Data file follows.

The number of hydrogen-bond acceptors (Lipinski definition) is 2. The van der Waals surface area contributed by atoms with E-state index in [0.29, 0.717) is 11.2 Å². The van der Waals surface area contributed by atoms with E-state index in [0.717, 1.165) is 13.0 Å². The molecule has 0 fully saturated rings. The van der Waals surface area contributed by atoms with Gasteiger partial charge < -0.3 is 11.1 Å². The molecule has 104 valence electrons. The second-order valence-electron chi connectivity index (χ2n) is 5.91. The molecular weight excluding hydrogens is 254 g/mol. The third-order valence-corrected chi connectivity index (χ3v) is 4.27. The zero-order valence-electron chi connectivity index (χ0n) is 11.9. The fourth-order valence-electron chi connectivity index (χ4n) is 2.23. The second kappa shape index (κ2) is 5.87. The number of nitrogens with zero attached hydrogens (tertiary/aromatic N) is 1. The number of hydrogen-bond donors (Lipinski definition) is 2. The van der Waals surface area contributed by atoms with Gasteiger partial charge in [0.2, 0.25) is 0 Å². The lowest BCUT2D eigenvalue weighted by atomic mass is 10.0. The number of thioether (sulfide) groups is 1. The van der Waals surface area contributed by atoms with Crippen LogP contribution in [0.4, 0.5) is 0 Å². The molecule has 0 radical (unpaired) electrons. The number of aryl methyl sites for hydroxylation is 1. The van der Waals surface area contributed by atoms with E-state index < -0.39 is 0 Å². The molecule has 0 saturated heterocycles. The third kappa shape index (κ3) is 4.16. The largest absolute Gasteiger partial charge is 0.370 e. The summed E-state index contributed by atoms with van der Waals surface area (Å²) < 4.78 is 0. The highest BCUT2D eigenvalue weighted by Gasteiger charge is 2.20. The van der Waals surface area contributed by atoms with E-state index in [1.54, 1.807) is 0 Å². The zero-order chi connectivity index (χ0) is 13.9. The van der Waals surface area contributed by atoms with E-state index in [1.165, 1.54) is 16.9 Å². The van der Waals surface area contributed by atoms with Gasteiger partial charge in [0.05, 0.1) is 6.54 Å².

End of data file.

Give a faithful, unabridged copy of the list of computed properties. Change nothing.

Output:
The number of hydrogen-bond acceptors (Lipinski definition) is 2. The van der Waals surface area contributed by atoms with E-state index in [0.29, 0.717) is 11.2 Å². The van der Waals surface area contributed by atoms with E-state index in [0.717, 1.165) is 13.0 Å². The molecule has 0 fully saturated rings. The van der Waals surface area contributed by atoms with Gasteiger partial charge < -0.3 is 11.1 Å². The molecule has 104 valence electrons. The second-order valence-electron chi connectivity index (χ2n) is 5.91. The molecular weight excluding hydrogens is 254 g/mol. The third-order valence-corrected chi connectivity index (χ3v) is 4.27. The zero-order valence-electron chi connectivity index (χ0n) is 11.9. The fourth-order valence-electron chi connectivity index (χ4n) is 2.23. The second kappa shape index (κ2) is 5.87. The number of nitrogens with zero attached hydrogens (tertiary/aromatic N) is 1. The number of hydrogen-bond donors (Lipinski definition) is 2. The van der Waals surface area contributed by atoms with Gasteiger partial charge in [0.2, 0.25) is 0 Å². The lowest BCUT2D eigenvalue weighted by atomic mass is 10.0. The number of thioether (sulfide) groups is 1. The van der Waals surface area contributed by atoms with Crippen LogP contribution in [0.4, 0.5) is 0 Å². The molecule has 0 radical (unpaired) electrons. The number of aryl methyl sites for hydroxylation is 1. The van der Waals surface area contributed by atoms with E-state index < -0.39 is 0 Å². The molecule has 0 saturated heterocycles. The third kappa shape index (κ3) is 4.16. The largest absolute Gasteiger partial charge is 0.370 e. The summed E-state index contributed by atoms with van der Waals surface area (Å²) < 4.78 is 0. The highest BCUT2D eigenvalue weighted by Gasteiger charge is 2.20. The van der Waals surface area contributed by atoms with E-state index in [1.54, 1.807) is 0 Å². The zero-order chi connectivity index (χ0) is 13.9. The van der Waals surface area contributed by atoms with E-state index in [1.165, 1.54) is 16.9 Å². The van der Waals surface area contributed by atoms with Gasteiger partial charge in [0.05, 0.1) is 6.54 Å².